Before they took out their machetes and started slashing away; I wish they would ask why. Why I packed everything to my name in a back-pack and trekked down south. Why I left everything I knew to venture into the big unknown, unpredictable world knowing that the certainty was uncertainty. I speak for that girl who was barely of age, who had to say goodbye to life as she knew it, putting faith in humanity and the rosary she held onto for dear life. It does not dawn on you until you are called off the pick-up truck, in the middle of nowhere, in the darkest hour of the night. Barely a swimmer herself her feet froze on contact with the limpopo, fear clouded whether or not the water was as cold as it felt. The strangers held hands, brothers in arms , brought together by the desperate need to escape. When the water reached her waistline, she knew there was no going back, if the infamous crocodiles did not get her, the tsotsis across the border might, worst case scenario, she would get arrested meaning safer transport to her seeking asylum. But at the back of her mind she felt like these were just the last kicks of a dying horse.
If they had only thought for a moment before they broke down her door, invading not only her personal space but destroying everything she had honestly earned through hard work and diligence. She escaped with just only the clothes on her back and memories of the sweet taste of what hope was as adrenaline had her rationally run and not fight the armed men. When she did find safety she looked through the window to witness flames burn everything she owned, everything she was. Her asylum papers, groceries she had meant to send back home the next day . Her clothes, bank cards, furniture , her identity. The flames just got higher and higher and mercilessly devoured the hope and fruits of hard work she had painfully gathered along the years. Pain incapacitated her body, she did not cry, she smiled instead. She laughed hysterically, who would have known that it was not crocodiles in the Limpopo or the police she should have feared. It was the people; her fellow Africans, the people who hired her, the ones who processed her to be a legal refuge, her neighbors, her church-mates. Her knees grew weak with laughter, she huddled herself into a little ball on the cement floor, giggling. She could not help but remember how she was homeless the first few months after she crossed over. She moved from shelter to shelter until her first paycheck came into effect. She remembered how happy she was the day they granted her asylum, that was the key to the life she had always wanted, to be able to dream and knew that if she worked hard enough, she could achieve anything. That was her lifeline and also the only thing the situation back home cold not engulf; HOPE. Now it was just smoke and ashes. Honesty and hard work proved to be inadequate to have the machete-men show her mercy.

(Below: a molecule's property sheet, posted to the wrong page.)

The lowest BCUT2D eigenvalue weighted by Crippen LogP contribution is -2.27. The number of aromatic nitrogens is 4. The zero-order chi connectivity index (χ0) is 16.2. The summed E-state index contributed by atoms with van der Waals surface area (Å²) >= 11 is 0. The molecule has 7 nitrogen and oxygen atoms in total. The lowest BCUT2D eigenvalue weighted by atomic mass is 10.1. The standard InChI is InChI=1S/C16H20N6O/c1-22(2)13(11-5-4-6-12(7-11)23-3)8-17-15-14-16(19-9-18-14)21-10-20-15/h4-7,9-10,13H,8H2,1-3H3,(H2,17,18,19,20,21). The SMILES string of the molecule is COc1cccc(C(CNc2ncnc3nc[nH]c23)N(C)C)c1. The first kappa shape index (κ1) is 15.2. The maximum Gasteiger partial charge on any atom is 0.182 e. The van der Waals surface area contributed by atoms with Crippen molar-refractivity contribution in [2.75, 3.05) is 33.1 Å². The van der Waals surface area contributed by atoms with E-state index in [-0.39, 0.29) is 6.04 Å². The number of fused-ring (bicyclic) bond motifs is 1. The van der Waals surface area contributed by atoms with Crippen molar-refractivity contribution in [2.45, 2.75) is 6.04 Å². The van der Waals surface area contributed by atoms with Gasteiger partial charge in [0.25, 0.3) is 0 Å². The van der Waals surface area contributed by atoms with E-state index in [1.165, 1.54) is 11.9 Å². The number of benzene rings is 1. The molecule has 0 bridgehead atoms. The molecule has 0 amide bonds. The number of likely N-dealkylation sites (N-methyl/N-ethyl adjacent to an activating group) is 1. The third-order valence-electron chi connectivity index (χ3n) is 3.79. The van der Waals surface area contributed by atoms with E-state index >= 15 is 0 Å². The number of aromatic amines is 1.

Not a single tear rolled down her cheek, she laughed herself to sleep that fateful night. She thought,”I could have been killed or raped”, but that offered little consolation. She lay there feeling dead inside, all she wanted was to be able to dream,to have hope, especially in mankind. The very thing that delivered her from hopelessness was what destroyed her.